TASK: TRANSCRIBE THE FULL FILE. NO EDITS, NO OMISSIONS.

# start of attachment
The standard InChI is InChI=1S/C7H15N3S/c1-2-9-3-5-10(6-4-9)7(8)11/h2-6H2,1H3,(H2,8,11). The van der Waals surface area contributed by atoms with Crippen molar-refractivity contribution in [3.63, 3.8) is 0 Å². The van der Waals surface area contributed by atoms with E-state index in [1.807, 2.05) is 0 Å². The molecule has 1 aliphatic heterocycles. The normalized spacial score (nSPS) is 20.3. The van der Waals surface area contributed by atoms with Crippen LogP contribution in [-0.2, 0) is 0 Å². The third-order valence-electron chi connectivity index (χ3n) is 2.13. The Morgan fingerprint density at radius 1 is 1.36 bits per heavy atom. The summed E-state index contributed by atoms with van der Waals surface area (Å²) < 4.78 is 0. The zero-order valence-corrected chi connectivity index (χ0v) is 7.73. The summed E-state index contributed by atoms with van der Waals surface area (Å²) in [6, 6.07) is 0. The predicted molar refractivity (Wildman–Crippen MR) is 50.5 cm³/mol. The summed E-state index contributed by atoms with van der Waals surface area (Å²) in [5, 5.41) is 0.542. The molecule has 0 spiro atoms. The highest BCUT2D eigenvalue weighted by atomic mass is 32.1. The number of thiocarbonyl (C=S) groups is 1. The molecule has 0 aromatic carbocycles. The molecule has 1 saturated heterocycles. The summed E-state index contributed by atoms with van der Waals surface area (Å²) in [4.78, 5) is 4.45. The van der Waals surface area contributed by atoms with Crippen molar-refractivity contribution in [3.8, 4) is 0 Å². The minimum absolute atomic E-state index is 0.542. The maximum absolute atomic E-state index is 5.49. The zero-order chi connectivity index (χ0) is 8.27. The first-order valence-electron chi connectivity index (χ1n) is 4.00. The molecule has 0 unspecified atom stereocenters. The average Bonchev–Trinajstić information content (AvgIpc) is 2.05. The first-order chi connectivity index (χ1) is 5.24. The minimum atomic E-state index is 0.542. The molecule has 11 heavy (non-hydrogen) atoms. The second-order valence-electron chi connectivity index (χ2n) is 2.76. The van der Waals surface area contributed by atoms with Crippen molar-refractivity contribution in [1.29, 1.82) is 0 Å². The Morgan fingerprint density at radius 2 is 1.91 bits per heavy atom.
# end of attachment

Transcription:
The standard InChI is InChI=1S/C7H15N3S/c1-2-9-3-5-10(6-4-9)7(8)11/h2-6H2,1H3,(H2,8,11). The van der Waals surface area contributed by atoms with Crippen molar-refractivity contribution in [3.63, 3.8) is 0 Å². The van der Waals surface area contributed by atoms with E-state index in [1.807, 2.05) is 0 Å². The molecule has 1 aliphatic heterocycles. The normalized spacial score (nSPS) is 20.3. The van der Waals surface area contributed by atoms with Crippen LogP contribution in [-0.2, 0) is 0 Å². The third-order valence-electron chi connectivity index (χ3n) is 2.13. The Morgan fingerprint density at radius 1 is 1.36 bits per heavy atom. The summed E-state index contributed by atoms with van der Waals surface area (Å²) < 4.78 is 0. The zero-order valence-corrected chi connectivity index (χ0v) is 7.73. The summed E-state index contributed by atoms with van der Waals surface area (Å²) in [6, 6.07) is 0. The predicted molar refractivity (Wildman–Crippen MR) is 50.5 cm³/mol. The summed E-state index contributed by atoms with van der Waals surface area (Å²) in [5, 5.41) is 0.542. The molecule has 0 spiro atoms. The highest BCUT2D eigenvalue weighted by atomic mass is 32.1. The number of thiocarbonyl (C=S) groups is 1. The molecule has 0 aromatic carbocycles. The molecule has 1 saturated heterocycles. The summed E-state index contributed by atoms with van der Waals surface area (Å²) in [4.78, 5) is 4.45. The van der Waals surface area contributed by atoms with Crippen molar-refractivity contribution in [3.8, 4) is 0 Å². The minimum absolute atomic E-state index is 0.542. The maximum absolute atomic E-state index is 5.49. The zero-order chi connectivity index (χ0) is 8.27. The first-order valence-electron chi connectivity index (χ1n) is 4.00. The molecule has 0 unspecified atom stereocenters. The average Bonchev–Trinajstić information content (AvgIpc) is 2.05. The first-order chi connectivity index (χ1) is 5.24. The minimum atomic E-state index is 0.542. The molecule has 11 heavy (non-hydrogen) atoms. The second-order valence-electron chi connectivity index (χ2n) is 2.76. The van der Waals surface area contributed by atoms with Crippen molar-refractivity contribution in [1.29, 1.82) is 0 Å². The Morgan fingerprint density at radius 2 is 1.91 bits per heavy atom.